. See David R. Johnson & David Post, Law and Borders—The Rise of Law in Cyberspace, 48 Stan. L. Rev. 1367 (1996).
. Greater L.A. Agency on Deafness, Inc. v. CNN, Inc., 742 F.3d 414, 434 (9th Cir. 2014); see also Nat'l Fed'n of the Blind v. Target Corp., 452 F. Supp. 2d 946, 961 (N.D. Cal. 2006) (taking the same view of the same California statute, since "Target could choose to make a California-specific website"; even if Target had to change "its entire website in order to comply with California law, this does not mean that California is regulating out-of-state conduct"); cf. Backpage.com, LLC v. Cooper, 939 F. Supp. 2d 805, 817, 841 (M.D. Tenn. 2013) (striking down Tennessee statute that banned the sale of ads "that would appear to a reasonable person to be for the purpose of engaging in what would be a commercial sex act . . . with a minor," partly because "[n]owhere in the language of the statute is there any limit on the statute's geographic scope that specifies what conduct, if any, must take place in Tennessee").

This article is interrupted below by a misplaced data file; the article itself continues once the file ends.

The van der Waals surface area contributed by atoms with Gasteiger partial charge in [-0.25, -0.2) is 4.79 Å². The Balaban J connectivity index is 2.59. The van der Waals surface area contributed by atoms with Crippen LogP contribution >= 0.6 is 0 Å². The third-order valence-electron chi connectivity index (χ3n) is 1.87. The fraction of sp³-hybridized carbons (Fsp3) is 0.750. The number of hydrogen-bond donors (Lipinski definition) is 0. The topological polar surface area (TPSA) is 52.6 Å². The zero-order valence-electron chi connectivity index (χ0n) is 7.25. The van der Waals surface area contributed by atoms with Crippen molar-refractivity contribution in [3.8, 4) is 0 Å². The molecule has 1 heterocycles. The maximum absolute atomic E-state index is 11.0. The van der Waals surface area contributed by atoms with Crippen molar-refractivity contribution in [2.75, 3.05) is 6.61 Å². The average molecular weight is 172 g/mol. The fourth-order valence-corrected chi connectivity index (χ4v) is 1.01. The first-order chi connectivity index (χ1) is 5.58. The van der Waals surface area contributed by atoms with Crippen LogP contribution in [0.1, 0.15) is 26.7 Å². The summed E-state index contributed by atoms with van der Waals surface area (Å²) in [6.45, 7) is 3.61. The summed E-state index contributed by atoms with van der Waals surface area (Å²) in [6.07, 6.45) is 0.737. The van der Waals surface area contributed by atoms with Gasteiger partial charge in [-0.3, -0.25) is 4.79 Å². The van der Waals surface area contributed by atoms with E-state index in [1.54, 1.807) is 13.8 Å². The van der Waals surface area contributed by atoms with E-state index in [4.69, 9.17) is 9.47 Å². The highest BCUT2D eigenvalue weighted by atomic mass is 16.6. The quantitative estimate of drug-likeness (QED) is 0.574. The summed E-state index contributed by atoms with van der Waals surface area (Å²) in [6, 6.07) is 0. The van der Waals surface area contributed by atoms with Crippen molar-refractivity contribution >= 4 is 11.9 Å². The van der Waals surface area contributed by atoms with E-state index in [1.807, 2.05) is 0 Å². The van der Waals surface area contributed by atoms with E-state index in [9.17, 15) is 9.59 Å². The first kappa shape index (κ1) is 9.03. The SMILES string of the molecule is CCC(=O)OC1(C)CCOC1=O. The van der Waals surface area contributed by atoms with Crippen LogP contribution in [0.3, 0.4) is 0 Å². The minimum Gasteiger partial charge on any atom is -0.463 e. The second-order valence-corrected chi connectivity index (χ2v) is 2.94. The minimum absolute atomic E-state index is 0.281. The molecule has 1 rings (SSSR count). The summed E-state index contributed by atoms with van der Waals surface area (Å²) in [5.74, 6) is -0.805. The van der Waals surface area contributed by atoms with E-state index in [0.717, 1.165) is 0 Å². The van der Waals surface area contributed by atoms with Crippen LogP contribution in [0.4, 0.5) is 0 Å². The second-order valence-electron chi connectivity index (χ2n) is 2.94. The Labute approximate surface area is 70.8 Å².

. For an earlier effort when the technology was in its infancy, see Jack L. Goldsmith & Alan O. Sykes, The Internet and the Dormant Commerce Clause, 110 Yale L.J. 785, 810–12 (2001).
. No. 20-55631 (cert. granted Mar. 28, 2022).